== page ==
Table 3

Radial velocities of USco16m25 derived from the cross-correlation function method.

5.3. Physical parameters and global fits

From the K2 light-curve, we infer that the radii and luminosities of the two components are similar to less than a few percent. From the RV measurements, we derive a maximum semi-amplitude of 44.2 ± 1.2 km s-1 and 40.8 ± 1.4 km s-1 for the primary and secondary, respectively. Hence, the ratio of the maximum amplitude is 0.92 ± 0.03, corresponding to the mass ratio (q) of the system. This mass ratio is high and typical of low-mass and brown dwarf binaries (see review by Burgasser et al. 2007, and references therein).

We used the K2 light curve corrected for the out-of-eclipse modulation (see Sect. 2.2), the two photometric sequences obtained at the IAC80, and the RV data set to perform a combined fit and provide the final ephemerides and physical parameters of the system. For the photometric eclipses, we modified the analytic formalisms of both Mandel & Agol (2002) and Giménez (2006), which are generally used to model transiting exoplanets, to include the effect of a luminous transiting object. For our purposes, we assigned the name “primary” eclipses to the deepest ones, which occur when the hottest star is eclipsed by the less luminous component. We included a luminosity ratio L21 of both stars (luminositysec/luminositypri), leading to the following corrected expressions (1)for the primary eclipses and (2)for the secondary eclipses.

The final χ2 is evaluated as the sum of the χ2 of the individual data sets. For the K2 data set, and to avoid the blurring effect caused by the long integration times compared to the eclipse timescales (Kipping 2010), we oversampled the time vector to evaluate the model at five different points inside each time stamp, and then computed the average model value.

Using the Giménez (2006) formalism, the parameters entering the fit were the orbital period, the epoch of primary eclipse, the phase of primary eclipse ingress φ1, the orbital inclination, the eccentricity and argument of periastron, the L21, the two masses of the stars, the time of periastron passage, and an offset in RV. Two combinations of the quadratic limb-darkening coefficients (u+ = ua + ub and u = uaub) were kept fixed to values extracted from the tables of Claret et al. (2012)6. We used the amoeba downhill minimisation method (Csizmadia et al. 2011) to find a minimum of the parameter space. The errors were estimated by several repetitions of the amoeba minimisation, allowing the algorithm to start from slightly different initial positions to avoid the effect of falling into local minima. A total of 150 repetitions were performed, and we recorded the parameters and their χ2 at each step of the downhill algorithm. We selected a χ2 threshold as the maximum χ2 of all of the final convergence points of each of the amoeba trials. The uncertainties were finally estimated through Gaussian fits to the distribution of each of the free parameters of the chains that produced a χ2 below this threshold. The revised transit duration is 2.4163 h, given by the “Phi” parameters. All the parameters for this formalism are quoted in Table 4.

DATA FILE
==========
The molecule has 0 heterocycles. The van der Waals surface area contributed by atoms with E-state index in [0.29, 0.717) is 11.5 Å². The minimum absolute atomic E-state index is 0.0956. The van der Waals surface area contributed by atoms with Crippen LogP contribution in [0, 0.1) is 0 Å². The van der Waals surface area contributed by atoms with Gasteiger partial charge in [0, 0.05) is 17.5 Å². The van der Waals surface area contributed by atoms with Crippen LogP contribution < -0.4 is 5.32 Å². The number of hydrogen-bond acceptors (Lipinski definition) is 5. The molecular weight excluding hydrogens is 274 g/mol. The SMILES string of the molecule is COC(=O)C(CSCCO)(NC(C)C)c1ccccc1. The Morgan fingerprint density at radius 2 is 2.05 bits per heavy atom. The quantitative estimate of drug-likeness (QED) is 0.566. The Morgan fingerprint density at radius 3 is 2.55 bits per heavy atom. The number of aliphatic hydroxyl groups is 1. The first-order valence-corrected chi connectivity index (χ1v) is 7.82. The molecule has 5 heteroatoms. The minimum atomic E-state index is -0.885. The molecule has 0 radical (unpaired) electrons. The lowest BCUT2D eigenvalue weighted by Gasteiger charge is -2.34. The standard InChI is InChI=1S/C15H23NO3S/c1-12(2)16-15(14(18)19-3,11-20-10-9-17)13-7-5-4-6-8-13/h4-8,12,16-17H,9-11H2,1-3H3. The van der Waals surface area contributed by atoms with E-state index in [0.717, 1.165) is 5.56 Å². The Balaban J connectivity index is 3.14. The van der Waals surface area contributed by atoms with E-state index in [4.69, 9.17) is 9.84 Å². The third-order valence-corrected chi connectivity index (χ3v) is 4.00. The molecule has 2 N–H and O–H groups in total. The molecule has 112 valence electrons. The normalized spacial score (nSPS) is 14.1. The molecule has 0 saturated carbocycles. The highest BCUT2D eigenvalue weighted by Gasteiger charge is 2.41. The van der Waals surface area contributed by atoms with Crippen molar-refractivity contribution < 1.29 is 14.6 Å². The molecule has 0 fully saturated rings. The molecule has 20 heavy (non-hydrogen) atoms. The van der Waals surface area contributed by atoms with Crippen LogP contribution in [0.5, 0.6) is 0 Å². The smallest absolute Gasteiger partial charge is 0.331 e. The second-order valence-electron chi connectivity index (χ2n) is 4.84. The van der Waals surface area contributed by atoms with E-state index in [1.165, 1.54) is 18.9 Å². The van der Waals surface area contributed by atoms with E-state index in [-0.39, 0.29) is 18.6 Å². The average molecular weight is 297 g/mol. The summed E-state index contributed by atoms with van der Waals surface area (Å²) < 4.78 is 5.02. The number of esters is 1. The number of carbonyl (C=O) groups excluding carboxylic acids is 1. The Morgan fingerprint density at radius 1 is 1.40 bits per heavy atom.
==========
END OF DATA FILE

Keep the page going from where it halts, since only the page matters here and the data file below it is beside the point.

In the Eastman et al. (2013) re-implementation of the Mandel & Agol (2002) formalism, the parameters entering the fit were the log(period), the epoch of primary eclipse, the log of the system scale (a/r), the cosine of the orbital inclination, the and , the L12 ratio, the two masses of the stars, the time of periastron passage, and an offset in RV. The same quadratic limb-darkening coefficients were also kept fixed. We used the EXOFAST implementations of the amoeba minimisation algorithm to find a reasonable “global” minimum and used this minimum as a starting point for a differential evolution Markov chain method (Braak 2006). In this method, several Monte Carlo (MC) chains are run in parallel (twice the number of parameters entering the fit, in our case 22 chains), and they are used to evaluate the size of the steps on each MC iteration. The chains are evaluated for convergence when their number of independent draws is higher than 1000 and the Gelman-Rubin statistic is lower than 1.02 for all the parameters. After 60 000 steps, the acceptance rate of the chains was 17%, which is a reasonable value showing good mixing of the chains (Gelman et al. 2003). To facilitate the comparison between the two methods, the uncertainties were estimated in the same way as in the first method, and the final values and their uncertainties are in Table 5. Most of the distributions are reasonably symmetrical, therefore we only quote the mean uncertainties7. The values for the maximum amplitudes of the primary and secondary components agree within 1σ with the values derived solely from the RV analysis.

Table 4

Physical parameters with their error bars of the eclipsing system USco16m25 derived using the formalism of Giménez (2006).

Table 5

Physical parameters with their error bars of the eclipsing system USco16m25 derived using the formalism of Mandel & Agol (2002).